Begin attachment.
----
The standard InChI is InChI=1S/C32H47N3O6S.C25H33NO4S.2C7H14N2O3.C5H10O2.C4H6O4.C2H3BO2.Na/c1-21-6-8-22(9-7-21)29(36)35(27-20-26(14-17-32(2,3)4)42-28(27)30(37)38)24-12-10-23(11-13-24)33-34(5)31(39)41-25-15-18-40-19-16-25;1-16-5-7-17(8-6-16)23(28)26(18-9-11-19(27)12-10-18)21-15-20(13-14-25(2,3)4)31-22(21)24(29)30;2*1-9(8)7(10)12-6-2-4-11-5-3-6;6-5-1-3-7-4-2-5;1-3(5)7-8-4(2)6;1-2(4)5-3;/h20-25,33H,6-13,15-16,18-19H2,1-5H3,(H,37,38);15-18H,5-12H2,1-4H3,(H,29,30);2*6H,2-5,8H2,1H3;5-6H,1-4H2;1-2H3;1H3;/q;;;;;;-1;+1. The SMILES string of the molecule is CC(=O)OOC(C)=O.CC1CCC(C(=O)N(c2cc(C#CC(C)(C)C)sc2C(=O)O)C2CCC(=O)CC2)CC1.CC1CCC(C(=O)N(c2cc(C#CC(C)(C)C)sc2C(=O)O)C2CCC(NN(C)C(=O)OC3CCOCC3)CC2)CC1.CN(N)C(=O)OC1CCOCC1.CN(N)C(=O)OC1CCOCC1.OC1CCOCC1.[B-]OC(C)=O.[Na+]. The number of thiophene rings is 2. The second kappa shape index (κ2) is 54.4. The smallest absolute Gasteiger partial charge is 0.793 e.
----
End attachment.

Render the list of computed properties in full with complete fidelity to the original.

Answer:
The standard InChI is InChI=1S/C32H47N3O6S.C25H33NO4S.2C7H14N2O3.C5H10O2.C4H6O4.C2H3BO2.Na/c1-21-6-8-22(9-7-21)29(36)35(27-20-26(14-17-32(2,3)4)42-28(27)30(37)38)24-12-10-23(11-13-24)33-34(5)31(39)41-25-15-18-40-19-16-25;1-16-5-7-17(8-6-16)23(28)26(18-9-11-19(27)12-10-18)21-15-20(13-14-25(2,3)4)31-22(21)24(29)30;2*1-9(8)7(10)12-6-2-4-11-5-3-6;6-5-1-3-7-4-2-5;1-3(5)7-8-4(2)6;1-2(4)5-3;/h20-25,33H,6-13,15-16,18-19H2,1-5H3,(H,37,38);15-18H,5-12H2,1-4H3,(H,29,30);2*6H,2-5,8H2,1H3;5-6H,1-4H2;1-2H3;1H3;/q;;;;;;-1;+1. The SMILES string of the molecule is CC(=O)OOC(C)=O.CC1CCC(C(=O)N(c2cc(C#CC(C)(C)C)sc2C(=O)O)C2CCC(=O)CC2)CC1.CC1CCC(C(=O)N(c2cc(C#CC(C)(C)C)sc2C(=O)O)C2CCC(NN(C)C(=O)OC3CCOCC3)CC2)CC1.CN(N)C(=O)OC1CCOCC1.CN(N)C(=O)OC1CCOCC1.OC1CCOCC1.[B-]OC(C)=O.[Na+]. The number of thiophene rings is 2. The second kappa shape index (κ2) is 54.4. The smallest absolute Gasteiger partial charge is 0.793 e.